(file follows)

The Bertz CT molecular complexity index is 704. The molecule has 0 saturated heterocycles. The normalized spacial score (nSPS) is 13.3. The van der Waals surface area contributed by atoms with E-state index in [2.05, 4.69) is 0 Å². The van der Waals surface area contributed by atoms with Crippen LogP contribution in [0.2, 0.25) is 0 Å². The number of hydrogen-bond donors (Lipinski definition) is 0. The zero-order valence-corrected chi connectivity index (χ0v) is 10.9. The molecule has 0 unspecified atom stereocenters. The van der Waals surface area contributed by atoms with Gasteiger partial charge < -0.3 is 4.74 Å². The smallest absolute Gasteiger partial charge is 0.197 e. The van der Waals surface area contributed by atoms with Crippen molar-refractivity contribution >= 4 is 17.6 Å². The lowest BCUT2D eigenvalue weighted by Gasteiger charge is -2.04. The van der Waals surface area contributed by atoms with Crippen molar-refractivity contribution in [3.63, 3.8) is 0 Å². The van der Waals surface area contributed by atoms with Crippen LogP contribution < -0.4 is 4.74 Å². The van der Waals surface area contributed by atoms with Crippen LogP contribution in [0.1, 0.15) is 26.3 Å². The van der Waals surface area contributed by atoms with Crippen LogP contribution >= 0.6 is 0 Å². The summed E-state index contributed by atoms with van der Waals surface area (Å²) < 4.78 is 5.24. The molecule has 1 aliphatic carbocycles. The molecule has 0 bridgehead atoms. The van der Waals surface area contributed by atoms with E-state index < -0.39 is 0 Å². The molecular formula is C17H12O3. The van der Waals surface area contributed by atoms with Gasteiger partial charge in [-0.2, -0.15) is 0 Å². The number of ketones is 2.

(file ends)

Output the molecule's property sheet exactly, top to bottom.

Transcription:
The Bertz CT molecular complexity index is 704. The molecule has 0 saturated heterocycles. The normalized spacial score (nSPS) is 13.3. The van der Waals surface area contributed by atoms with E-state index in [2.05, 4.69) is 0 Å². The van der Waals surface area contributed by atoms with Crippen LogP contribution in [0.2, 0.25) is 0 Å². The number of hydrogen-bond donors (Lipinski definition) is 0. The zero-order valence-corrected chi connectivity index (χ0v) is 10.9. The molecule has 0 unspecified atom stereocenters. The van der Waals surface area contributed by atoms with Gasteiger partial charge < -0.3 is 4.74 Å². The smallest absolute Gasteiger partial charge is 0.197 e. The van der Waals surface area contributed by atoms with Crippen molar-refractivity contribution >= 4 is 17.6 Å². The lowest BCUT2D eigenvalue weighted by Gasteiger charge is -2.04. The van der Waals surface area contributed by atoms with Crippen molar-refractivity contribution in [3.63, 3.8) is 0 Å². The van der Waals surface area contributed by atoms with Crippen LogP contribution < -0.4 is 4.74 Å². The van der Waals surface area contributed by atoms with Crippen LogP contribution in [0.1, 0.15) is 26.3 Å². The van der Waals surface area contributed by atoms with Crippen LogP contribution >= 0.6 is 0 Å². The summed E-state index contributed by atoms with van der Waals surface area (Å²) < 4.78 is 5.24. The molecule has 1 aliphatic carbocycles. The molecule has 0 bridgehead atoms. The van der Waals surface area contributed by atoms with E-state index < -0.39 is 0 Å². The molecular formula is C17H12O3. The van der Waals surface area contributed by atoms with Gasteiger partial charge in [-0.2, -0.15) is 0 Å². The number of ketones is 2.